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Spruce and pine and have relied on similar genetic toolkits for climate adaptation despite millions of years of evolution.

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A family’s collection of antique microscope slides became a trove of genetic information about the eradicated European malaria pathogen.

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image: The Topography of Teeth

The Topography of Teeth

By Bob Grant | November 29, 2016

Intricate, digital maps of animals’ teeth, created using the same geographical tools used by mapmakers, may help researchers determine the diets of extinct species.

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image: Evolution May Have Deleted Neanderthal DNA

Evolution May Have Deleted Neanderthal DNA

By Joshua A. Krisch | November 9, 2016

Natural selection may be behind the dearth of Neanderthal DNA in modern humans.

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image: Ebola Evolved to Become More Infectious

Ebola Evolved to Become More Infectious

By Ben Andrew Henry | November 7, 2016

A mutation that appeared early in the 2014 outbreak made the virus more infectious in humans, scientists show.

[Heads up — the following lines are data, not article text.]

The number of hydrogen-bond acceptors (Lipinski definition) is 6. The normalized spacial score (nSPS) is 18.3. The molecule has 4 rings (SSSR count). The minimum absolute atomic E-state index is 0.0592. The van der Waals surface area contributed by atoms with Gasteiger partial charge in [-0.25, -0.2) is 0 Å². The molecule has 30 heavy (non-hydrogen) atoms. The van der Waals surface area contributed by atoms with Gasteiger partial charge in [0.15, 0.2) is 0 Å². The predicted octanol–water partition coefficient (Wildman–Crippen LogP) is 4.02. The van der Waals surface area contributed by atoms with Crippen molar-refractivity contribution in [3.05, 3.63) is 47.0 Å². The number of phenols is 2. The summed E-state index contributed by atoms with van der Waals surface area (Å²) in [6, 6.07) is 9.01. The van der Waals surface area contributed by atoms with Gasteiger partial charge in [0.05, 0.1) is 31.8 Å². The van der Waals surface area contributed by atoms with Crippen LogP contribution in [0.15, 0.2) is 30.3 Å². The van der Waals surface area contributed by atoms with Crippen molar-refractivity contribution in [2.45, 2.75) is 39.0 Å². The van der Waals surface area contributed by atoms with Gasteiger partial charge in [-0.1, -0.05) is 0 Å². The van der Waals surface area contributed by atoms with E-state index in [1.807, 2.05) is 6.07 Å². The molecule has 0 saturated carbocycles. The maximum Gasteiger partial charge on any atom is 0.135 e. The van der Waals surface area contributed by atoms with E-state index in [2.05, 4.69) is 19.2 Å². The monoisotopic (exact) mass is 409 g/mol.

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image: Protein Folding Pioneer Dies

Protein Folding Pioneer Dies

By Kerry Grens | October 28, 2016

Susan Lindquist of MIT and the Whitehead Institute broke scientific ground on prions and heat shock proteins.

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image: Week in Review: October 17–21

Week in Review: October 17–21

By Jef Akst | October 21, 2016

Report finds that pathologist involved in anonymous defamation case committed multiple acts of misconduct; growing eggs from stem cells; neutrophils’ role in metastasis; convergent evolution in birds

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image: Promiscuous Mice Have Extra-Fast Sperm

Promiscuous Mice Have Extra-Fast Sperm

By Jef Akst | October 19, 2016

The tails of polygamous deer mice sperm have longer midsections than the sperm tails of monogamous individuals of a similar species, and this correlates with improved swimming and competitive ability.

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image: Single-Celled Life Primed to Go Multicellular

Single-Celled Life Primed to Go Multicellular

By Bob Grant | October 17, 2016

The unicellular ancestor of animals may have harbored some of the molecular tools that its many-celled descendants use to coordinate and direct cell differentiation and function, scientists show.

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image: How Plants Evolved Different Ways to Make Caffeine

How Plants Evolved Different Ways to Make Caffeine

By Ruth Williams | September 21, 2016

Caffeine-producing plants use three different biochemical pathways and two different enzyme families to make the same molecule.

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